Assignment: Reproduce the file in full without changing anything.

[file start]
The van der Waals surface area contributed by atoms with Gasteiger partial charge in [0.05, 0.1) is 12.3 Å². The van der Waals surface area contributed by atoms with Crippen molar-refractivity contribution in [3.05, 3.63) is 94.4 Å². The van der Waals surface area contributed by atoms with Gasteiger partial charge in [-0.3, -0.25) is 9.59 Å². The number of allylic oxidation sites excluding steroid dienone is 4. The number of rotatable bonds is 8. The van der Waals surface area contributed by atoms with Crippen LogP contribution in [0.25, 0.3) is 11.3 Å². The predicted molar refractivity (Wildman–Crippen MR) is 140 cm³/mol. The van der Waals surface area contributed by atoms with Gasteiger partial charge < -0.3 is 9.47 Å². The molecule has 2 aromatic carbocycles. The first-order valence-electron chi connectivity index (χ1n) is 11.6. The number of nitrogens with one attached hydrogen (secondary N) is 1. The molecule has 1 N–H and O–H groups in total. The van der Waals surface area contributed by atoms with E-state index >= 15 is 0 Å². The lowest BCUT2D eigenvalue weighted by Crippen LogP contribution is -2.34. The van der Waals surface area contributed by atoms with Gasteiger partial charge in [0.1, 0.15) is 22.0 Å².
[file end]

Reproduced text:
The van der Waals surface area contributed by atoms with Gasteiger partial charge in [0.05, 0.1) is 12.3 Å². The van der Waals surface area contributed by atoms with Crippen molar-refractivity contribution in [3.05, 3.63) is 94.4 Å². The van der Waals surface area contributed by atoms with Gasteiger partial charge in [-0.3, -0.25) is 9.59 Å². The number of allylic oxidation sites excluding steroid dienone is 4. The number of rotatable bonds is 8. The van der Waals surface area contributed by atoms with Crippen LogP contribution in [0.25, 0.3) is 11.3 Å². The predicted molar refractivity (Wildman–Crippen MR) is 140 cm³/mol. The van der Waals surface area contributed by atoms with Gasteiger partial charge < -0.3 is 9.47 Å². The molecule has 2 aromatic carbocycles. The first-order valence-electron chi connectivity index (χ1n) is 11.6. The number of nitrogens with one attached hydrogen (secondary N) is 1. The molecule has 1 N–H and O–H groups in total. The van der Waals surface area contributed by atoms with E-state index >= 15 is 0 Å². The lowest BCUT2D eigenvalue weighted by Crippen LogP contribution is -2.34. The van der Waals surface area contributed by atoms with Gasteiger partial charge in [0.1, 0.15) is 22.0 Å².